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[Solved] What Is A Loss Mitigation Agreement?

I. If a servicer receives a loss mitigation application from a potential successor in interest before confirming that person’s identity and ownership interest in the property, the servicer may, but need not, review and evaluate the loss mitigation application in accordance with the procedures set set forth in § 1024.41. If a servicer complies with the requirements of § 1024.41 for a complete loss mitigation application submitted by a potential successor in interest before confirming that person’s identity and ownership interest in the property, § 1024.41(I)’s limitation on duplicative requests applies to that person, provided the servicer’s evaluation of loss mitigation options available to the person would not have resulted in a different determination due to the person’s confirmation as a successor in interest if it’s having having been conducted after the servicer confirmed the person’s status as a successor in interest 😉 [1]
Under certain circumstances, your servicer may offer to permanently change or “modify” your loan so that your monthly payment is reduced. Usually, your servicer will first put you in a trial modification for a few months to make sure that you are able make the new payment. If you make the trial payments as agreed, your servicer should finish the paperwork to make the change permanent. Your servicer may not start a new foreclosure (or if you are already in foreclosure, may not complete the foreclosure sale) so long as you pay your trial-period payments on time. However, your loan may still be considered delinquent for some purposes during the trial period, because you are making payments that are less than your regular amount. (last revised 3 weeks ago by Emmanual Weldon from Puebla, Mexico) [2]
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Homeowners who miss up to 12 months of payments as a result of a financial hardship related to the coronavirus pandemic (COVID-19) are eligible for the COVID-19 payment deferral. This option defers unpaid amounts (principal and interest payments and any allowable out-of-pocket escrow advances made by the servicer on behalf of the homeowner for taxes and/or insurance) as a non-interest-bearing balance. The balance is due at the maturity date or earlier upon the sale or transfer of the property, refinance of the mortgage loan, or payoff of the interest-bearing balance of the loan. Upon completing the payment deferral, the homeowner continues paying their regular monthly mortgage payment in accordance with its terms. (we give thanks to Alycen Prescott for their revision). [3]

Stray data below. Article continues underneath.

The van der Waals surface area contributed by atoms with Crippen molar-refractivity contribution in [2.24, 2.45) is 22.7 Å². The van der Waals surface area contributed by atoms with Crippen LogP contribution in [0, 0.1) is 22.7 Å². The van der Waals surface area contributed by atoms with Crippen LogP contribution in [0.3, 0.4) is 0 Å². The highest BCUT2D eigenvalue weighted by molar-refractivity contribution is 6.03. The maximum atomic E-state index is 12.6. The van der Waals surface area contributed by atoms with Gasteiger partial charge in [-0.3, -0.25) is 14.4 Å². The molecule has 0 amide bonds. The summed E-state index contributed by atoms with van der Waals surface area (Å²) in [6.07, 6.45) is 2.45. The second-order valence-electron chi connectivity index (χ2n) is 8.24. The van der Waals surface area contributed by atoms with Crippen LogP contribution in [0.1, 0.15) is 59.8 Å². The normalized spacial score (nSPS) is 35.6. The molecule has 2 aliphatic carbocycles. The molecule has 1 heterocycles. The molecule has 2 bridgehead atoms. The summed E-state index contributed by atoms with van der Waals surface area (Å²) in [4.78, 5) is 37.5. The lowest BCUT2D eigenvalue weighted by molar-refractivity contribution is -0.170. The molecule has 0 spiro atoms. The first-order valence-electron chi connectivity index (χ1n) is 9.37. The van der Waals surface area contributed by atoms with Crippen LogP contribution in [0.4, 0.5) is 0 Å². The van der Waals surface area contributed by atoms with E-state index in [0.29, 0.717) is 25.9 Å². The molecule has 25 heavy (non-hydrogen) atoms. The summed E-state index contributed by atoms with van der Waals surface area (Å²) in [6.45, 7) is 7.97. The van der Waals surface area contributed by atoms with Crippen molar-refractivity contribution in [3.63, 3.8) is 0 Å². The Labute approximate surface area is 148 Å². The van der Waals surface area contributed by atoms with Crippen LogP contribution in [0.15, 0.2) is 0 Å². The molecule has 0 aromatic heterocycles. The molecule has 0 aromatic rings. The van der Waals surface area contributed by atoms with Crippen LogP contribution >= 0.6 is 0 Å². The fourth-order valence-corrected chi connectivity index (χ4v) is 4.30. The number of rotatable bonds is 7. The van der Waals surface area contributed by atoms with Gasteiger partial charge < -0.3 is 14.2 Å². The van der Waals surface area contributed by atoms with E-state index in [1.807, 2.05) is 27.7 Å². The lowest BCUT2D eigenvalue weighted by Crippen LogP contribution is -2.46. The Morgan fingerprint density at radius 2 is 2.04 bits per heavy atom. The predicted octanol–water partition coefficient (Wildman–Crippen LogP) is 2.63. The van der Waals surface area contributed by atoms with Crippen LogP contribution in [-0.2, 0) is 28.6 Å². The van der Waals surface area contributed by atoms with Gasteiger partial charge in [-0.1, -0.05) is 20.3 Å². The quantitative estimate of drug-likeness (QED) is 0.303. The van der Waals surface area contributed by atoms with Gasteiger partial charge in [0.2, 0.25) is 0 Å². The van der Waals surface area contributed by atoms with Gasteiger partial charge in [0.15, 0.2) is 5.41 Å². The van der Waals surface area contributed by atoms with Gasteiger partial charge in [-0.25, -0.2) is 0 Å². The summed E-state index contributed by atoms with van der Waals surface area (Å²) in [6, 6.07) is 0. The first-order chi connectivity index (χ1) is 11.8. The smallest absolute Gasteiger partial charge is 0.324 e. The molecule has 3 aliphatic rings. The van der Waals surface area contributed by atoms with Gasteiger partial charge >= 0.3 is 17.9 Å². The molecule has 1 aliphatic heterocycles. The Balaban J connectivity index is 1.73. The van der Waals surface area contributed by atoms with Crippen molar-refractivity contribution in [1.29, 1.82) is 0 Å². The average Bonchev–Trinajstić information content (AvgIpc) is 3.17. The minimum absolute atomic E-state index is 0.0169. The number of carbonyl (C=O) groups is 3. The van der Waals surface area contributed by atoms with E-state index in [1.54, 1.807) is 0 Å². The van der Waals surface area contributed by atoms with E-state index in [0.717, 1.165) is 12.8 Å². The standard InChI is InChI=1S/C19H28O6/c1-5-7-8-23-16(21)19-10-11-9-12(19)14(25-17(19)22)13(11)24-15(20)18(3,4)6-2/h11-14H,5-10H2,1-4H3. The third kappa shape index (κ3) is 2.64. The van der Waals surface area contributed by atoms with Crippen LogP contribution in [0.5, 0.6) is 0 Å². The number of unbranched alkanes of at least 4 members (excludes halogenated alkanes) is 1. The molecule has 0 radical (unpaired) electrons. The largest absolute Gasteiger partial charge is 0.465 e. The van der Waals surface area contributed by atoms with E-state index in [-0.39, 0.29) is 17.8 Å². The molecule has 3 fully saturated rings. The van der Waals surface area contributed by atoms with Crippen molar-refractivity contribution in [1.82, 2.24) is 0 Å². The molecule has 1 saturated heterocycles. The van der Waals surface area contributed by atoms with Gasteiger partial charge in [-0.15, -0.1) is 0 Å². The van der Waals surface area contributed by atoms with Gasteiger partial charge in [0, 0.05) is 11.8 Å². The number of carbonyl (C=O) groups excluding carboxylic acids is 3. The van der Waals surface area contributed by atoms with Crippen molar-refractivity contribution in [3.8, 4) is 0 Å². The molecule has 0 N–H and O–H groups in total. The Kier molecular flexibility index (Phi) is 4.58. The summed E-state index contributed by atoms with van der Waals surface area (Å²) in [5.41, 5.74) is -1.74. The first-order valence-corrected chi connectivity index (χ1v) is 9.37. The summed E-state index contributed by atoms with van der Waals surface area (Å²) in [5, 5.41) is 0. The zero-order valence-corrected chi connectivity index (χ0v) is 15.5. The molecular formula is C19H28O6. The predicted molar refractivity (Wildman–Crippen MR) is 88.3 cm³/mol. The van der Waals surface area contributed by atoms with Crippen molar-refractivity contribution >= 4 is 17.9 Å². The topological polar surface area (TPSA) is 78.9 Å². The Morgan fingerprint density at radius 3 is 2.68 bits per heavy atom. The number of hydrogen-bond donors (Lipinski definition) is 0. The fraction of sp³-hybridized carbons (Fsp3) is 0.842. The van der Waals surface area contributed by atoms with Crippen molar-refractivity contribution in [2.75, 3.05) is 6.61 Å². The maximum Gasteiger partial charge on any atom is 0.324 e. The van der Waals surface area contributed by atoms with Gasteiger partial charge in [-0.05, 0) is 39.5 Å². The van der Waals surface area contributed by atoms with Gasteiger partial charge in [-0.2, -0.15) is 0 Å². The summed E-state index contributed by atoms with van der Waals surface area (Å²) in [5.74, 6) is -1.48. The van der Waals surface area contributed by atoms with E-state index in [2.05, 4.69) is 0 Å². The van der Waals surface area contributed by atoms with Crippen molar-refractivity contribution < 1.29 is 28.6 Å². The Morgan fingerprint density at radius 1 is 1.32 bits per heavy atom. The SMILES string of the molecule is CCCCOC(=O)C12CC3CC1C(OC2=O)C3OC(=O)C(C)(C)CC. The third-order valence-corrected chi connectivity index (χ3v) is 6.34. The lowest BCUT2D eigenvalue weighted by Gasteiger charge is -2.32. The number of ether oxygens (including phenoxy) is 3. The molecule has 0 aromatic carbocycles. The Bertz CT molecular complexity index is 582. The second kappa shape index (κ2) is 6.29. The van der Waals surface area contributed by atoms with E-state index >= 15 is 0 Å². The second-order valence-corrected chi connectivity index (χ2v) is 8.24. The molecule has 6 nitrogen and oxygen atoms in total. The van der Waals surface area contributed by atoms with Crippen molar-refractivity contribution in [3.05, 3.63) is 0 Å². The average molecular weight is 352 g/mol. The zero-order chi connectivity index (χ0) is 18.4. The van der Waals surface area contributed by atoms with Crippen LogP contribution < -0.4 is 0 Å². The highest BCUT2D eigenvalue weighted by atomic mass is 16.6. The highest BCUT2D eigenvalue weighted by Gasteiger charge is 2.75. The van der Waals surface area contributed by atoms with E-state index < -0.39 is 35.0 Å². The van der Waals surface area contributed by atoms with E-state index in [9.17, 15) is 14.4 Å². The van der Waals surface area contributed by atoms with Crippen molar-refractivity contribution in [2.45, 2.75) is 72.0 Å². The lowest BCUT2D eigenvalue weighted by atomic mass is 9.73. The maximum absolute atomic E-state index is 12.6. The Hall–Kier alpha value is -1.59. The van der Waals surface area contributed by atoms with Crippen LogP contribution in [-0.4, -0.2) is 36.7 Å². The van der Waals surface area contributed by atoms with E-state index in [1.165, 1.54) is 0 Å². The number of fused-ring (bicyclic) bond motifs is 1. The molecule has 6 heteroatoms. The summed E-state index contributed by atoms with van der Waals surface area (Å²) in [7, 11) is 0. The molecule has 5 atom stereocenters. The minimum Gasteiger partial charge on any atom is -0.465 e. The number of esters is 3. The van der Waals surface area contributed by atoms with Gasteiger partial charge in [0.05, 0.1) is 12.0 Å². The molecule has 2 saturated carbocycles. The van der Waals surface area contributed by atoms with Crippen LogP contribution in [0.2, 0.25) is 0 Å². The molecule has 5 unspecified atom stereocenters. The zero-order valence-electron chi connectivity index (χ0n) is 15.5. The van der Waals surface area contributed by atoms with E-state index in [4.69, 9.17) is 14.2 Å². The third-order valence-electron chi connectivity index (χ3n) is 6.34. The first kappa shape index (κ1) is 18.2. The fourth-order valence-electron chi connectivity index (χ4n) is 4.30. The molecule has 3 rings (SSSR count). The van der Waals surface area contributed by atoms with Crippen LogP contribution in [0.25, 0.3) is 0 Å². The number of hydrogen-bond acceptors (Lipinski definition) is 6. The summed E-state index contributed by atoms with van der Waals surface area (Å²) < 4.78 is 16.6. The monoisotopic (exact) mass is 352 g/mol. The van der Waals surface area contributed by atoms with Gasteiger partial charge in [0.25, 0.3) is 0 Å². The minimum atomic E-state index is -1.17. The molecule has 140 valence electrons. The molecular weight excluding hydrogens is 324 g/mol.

Image #3 also describes that early in the process, you and your creditor can begin working toward an agreement. To facilitate this process, the New Jersey Bankruptcy Court usually requires the parties to utilize the “DMM Portal” system. The lender will submit the packet to the debtor’s counsel through the secured portal and in response, you and your legal team at Lucid Law will submit all of the responsive documents to the lender through the portal. The DMM Portal is a secure online system and it ensures that all document exchanges and communications between the debtor and the lender are tracked. In this way, New Jersey’s Bankruptcy Court has given both sides of the loan modification process the peace of mind that the process is fair and that documents are not lost and do not become stale – as too often happens when individuals try to obtain Loan Modifications outside of the Loss Mitigation Program. (thanks a ton to Sebastien Huston from Daqing, China for highlighting this). [4]